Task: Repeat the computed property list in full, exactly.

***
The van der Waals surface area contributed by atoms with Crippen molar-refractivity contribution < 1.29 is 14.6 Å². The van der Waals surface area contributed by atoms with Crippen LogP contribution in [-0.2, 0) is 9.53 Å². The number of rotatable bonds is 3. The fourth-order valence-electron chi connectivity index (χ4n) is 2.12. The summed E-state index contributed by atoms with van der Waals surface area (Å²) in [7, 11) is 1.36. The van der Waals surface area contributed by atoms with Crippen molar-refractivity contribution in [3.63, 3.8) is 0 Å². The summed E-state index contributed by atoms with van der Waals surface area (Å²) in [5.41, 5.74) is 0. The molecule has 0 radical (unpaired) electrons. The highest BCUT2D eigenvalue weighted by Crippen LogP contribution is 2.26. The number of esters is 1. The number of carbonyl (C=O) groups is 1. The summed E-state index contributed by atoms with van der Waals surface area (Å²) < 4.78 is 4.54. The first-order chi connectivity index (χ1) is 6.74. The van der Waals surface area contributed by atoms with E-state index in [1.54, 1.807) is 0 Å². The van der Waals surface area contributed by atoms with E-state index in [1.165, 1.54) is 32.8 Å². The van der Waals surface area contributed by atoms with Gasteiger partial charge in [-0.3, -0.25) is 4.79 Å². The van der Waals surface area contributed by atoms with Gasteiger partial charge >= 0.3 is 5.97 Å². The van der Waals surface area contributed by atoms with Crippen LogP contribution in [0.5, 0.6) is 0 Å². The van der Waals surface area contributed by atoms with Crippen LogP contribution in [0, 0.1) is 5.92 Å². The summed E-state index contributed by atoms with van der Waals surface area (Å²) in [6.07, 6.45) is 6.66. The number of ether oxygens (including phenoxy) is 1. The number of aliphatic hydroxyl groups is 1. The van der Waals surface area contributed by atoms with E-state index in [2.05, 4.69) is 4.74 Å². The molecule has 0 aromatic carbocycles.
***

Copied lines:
The van der Waals surface area contributed by atoms with Crippen molar-refractivity contribution < 1.29 is 14.6 Å². The van der Waals surface area contributed by atoms with Crippen LogP contribution in [-0.2, 0) is 9.53 Å². The number of rotatable bonds is 3. The fourth-order valence-electron chi connectivity index (χ4n) is 2.12. The summed E-state index contributed by atoms with van der Waals surface area (Å²) in [7, 11) is 1.36. The van der Waals surface area contributed by atoms with Crippen molar-refractivity contribution in [3.63, 3.8) is 0 Å². The summed E-state index contributed by atoms with van der Waals surface area (Å²) in [5.41, 5.74) is 0. The molecule has 0 radical (unpaired) electrons. The highest BCUT2D eigenvalue weighted by Crippen LogP contribution is 2.26. The number of esters is 1. The number of carbonyl (C=O) groups is 1. The summed E-state index contributed by atoms with van der Waals surface area (Å²) < 4.78 is 4.54. The first-order chi connectivity index (χ1) is 6.74. The van der Waals surface area contributed by atoms with E-state index in [1.54, 1.807) is 0 Å². The van der Waals surface area contributed by atoms with E-state index in [1.165, 1.54) is 32.8 Å². The van der Waals surface area contributed by atoms with Gasteiger partial charge in [-0.3, -0.25) is 4.79 Å². The van der Waals surface area contributed by atoms with Gasteiger partial charge >= 0.3 is 5.97 Å². The van der Waals surface area contributed by atoms with Crippen LogP contribution in [0.5, 0.6) is 0 Å². The van der Waals surface area contributed by atoms with Crippen LogP contribution in [0, 0.1) is 5.92 Å². The summed E-state index contributed by atoms with van der Waals surface area (Å²) in [6.07, 6.45) is 6.66. The number of ether oxygens (including phenoxy) is 1. The number of aliphatic hydroxyl groups is 1. The van der Waals surface area contributed by atoms with E-state index in [2.05, 4.69) is 4.74 Å². The molecule has 0 aromatic carbocycles.